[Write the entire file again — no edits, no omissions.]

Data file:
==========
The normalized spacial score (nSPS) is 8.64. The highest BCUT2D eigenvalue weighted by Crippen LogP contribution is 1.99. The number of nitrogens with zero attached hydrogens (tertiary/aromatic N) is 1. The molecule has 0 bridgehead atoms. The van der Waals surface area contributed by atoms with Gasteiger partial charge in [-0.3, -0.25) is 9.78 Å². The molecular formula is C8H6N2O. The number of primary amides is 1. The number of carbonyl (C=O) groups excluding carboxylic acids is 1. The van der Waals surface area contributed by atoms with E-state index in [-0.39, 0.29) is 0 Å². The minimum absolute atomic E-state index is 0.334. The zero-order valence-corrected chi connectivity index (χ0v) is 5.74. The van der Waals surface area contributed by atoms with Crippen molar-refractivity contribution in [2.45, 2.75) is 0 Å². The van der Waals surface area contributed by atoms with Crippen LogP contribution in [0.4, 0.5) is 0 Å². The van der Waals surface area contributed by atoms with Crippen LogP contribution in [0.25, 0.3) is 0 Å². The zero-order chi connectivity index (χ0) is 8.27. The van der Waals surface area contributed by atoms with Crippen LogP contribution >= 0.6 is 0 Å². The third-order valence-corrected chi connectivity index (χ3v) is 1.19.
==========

The normalized spacial score (nSPS) is 8.64. The highest BCUT2D eigenvalue weighted by Crippen LogP contribution is 1.99. The number of nitrogens with zero attached hydrogens (tertiary/aromatic N) is 1. The molecule has 0 bridgehead atoms. The van der Waals surface area contributed by atoms with Gasteiger partial charge in [-0.3, -0.25) is 9.78 Å². The molecular formula is C8H6N2O. The number of primary amides is 1. The number of carbonyl (C=O) groups excluding carboxylic acids is 1. The van der Waals surface area contributed by atoms with E-state index in [-0.39, 0.29) is 0 Å². The minimum absolute atomic E-state index is 0.334. The zero-order valence-corrected chi connectivity index (χ0v) is 5.74. The van der Waals surface area contributed by atoms with Crippen molar-refractivity contribution in [2.45, 2.75) is 0 Å². The van der Waals surface area contributed by atoms with Crippen LogP contribution in [0.4, 0.5) is 0 Å². The van der Waals surface area contributed by atoms with Crippen LogP contribution in [0.25, 0.3) is 0 Å². The zero-order chi connectivity index (χ0) is 8.27. The van der Waals surface area contributed by atoms with Crippen LogP contribution >= 0.6 is 0 Å². The third-order valence-corrected chi connectivity index (χ3v) is 1.19.